Facebook, it seems, has become the official spokesperson of the internet, or the symbol of the World Wide Web (at least for Americans, anyway). In the daily newspaper, the logo is seen printed with almost every ad. On television, they're spotted on TV commercials along with a link to the advertiser's Facebook page. A good number of websites require a Facebook login, and even chat clients like the recently upgraded AIM (which has thoroughly pissed off recent and long-time users) offers Facebook chat connectivity.
Skype is just as guilty. It integrated Facebook features into the Windows and Mac client some time ago adding items like news feeds, instant messaging and status updating. And back in July, actual Facebook video calling -- powered by Skype -- was launched on the social network. The feature isn't exactly out in the open like all the other links lined up and down the Facebook page, but rather appears as a small video camera in the chat window of a Facebook friend when they're online.
But web surfers who use both Facebook and Skype can now conduct Facebook to Facebook video chat right within the latest Skype beta client for Mac (5.4) and Windows PC (5.7). Users simply double-click on the Facebook user listed in Skype and select the new "Video Call" button within the pop-up IM window -- the friend receives the video call request directly in Facebook. If video is not supported, then the Facebook friend's window will only feature the typical "Call Phone" or "Call Mobile" number. Both video and normal Facebook calls can be placed directly from the news feed in the Skype Home window as well.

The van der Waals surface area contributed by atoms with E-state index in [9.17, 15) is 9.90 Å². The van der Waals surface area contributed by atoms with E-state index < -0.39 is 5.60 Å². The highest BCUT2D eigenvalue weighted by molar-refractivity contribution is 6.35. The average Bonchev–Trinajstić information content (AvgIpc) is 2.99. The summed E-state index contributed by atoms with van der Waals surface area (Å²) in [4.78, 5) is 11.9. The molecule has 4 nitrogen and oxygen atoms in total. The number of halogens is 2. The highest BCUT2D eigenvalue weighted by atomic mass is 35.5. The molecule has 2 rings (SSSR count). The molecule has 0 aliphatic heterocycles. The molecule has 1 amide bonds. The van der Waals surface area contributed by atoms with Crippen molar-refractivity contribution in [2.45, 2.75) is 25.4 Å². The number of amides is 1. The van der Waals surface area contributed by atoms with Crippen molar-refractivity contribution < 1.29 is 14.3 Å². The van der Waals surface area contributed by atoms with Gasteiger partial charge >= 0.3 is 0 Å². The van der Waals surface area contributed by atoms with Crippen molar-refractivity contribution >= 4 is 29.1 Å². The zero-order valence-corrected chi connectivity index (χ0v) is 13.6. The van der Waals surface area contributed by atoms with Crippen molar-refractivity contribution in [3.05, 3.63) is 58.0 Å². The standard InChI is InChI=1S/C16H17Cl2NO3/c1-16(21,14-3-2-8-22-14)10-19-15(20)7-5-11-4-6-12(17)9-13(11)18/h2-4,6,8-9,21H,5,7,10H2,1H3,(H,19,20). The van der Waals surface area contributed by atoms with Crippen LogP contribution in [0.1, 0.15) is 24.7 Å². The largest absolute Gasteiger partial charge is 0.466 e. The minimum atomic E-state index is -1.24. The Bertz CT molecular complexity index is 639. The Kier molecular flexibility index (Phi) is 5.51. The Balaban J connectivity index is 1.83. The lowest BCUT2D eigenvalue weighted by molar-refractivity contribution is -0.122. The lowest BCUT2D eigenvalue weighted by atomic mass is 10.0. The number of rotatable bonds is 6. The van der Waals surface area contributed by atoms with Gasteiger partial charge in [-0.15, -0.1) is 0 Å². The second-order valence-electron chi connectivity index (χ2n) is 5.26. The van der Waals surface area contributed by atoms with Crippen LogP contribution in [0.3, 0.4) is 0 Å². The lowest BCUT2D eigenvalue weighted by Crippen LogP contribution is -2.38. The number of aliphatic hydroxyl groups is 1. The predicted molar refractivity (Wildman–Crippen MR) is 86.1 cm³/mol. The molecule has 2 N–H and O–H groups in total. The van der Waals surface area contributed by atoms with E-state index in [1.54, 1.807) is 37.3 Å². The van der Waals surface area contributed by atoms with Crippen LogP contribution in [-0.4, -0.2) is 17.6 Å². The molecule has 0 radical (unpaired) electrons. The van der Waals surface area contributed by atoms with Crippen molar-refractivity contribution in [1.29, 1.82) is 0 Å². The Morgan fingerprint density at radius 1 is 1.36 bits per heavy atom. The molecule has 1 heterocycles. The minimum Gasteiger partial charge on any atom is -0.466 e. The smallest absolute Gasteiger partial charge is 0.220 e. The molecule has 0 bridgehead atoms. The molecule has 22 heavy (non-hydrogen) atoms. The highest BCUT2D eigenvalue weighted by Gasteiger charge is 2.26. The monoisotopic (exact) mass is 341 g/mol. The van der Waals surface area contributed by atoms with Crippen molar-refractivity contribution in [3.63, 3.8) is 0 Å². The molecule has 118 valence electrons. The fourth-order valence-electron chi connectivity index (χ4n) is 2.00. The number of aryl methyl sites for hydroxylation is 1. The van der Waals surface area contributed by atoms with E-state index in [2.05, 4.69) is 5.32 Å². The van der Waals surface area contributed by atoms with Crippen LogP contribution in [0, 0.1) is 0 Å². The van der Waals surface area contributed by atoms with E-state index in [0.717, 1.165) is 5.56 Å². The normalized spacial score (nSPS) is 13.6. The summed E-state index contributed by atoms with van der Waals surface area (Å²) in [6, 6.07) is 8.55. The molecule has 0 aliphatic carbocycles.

"This new feature lets you maintain social connections with your Facebook friends and compliments previously announced features such as being able to see when your Facebook friends are online, read their status updates and IM them all from Skype," the company said in a blog.
In addition to the Facebook video calling feature, the new Skype beta includes video rendering for a smoother video experience for Mac users, and group screen sharing for Windows users with a Premium subscription -- this latter feature is already available for Mac users. Those who are chatting it up one-on-one will also be able to screen share with live video streaming. Unfortunately, Skype still has problems maintaining a constant connection to Facebook's chat server, leaving users staring at the circling "connecting" symbol.
Skype is just one client of many that will connect with Facebook and allow users to chat with their Facebook friends without the need for logging onto the social network in the browser. Has Facebook become the America Online of the new millennium?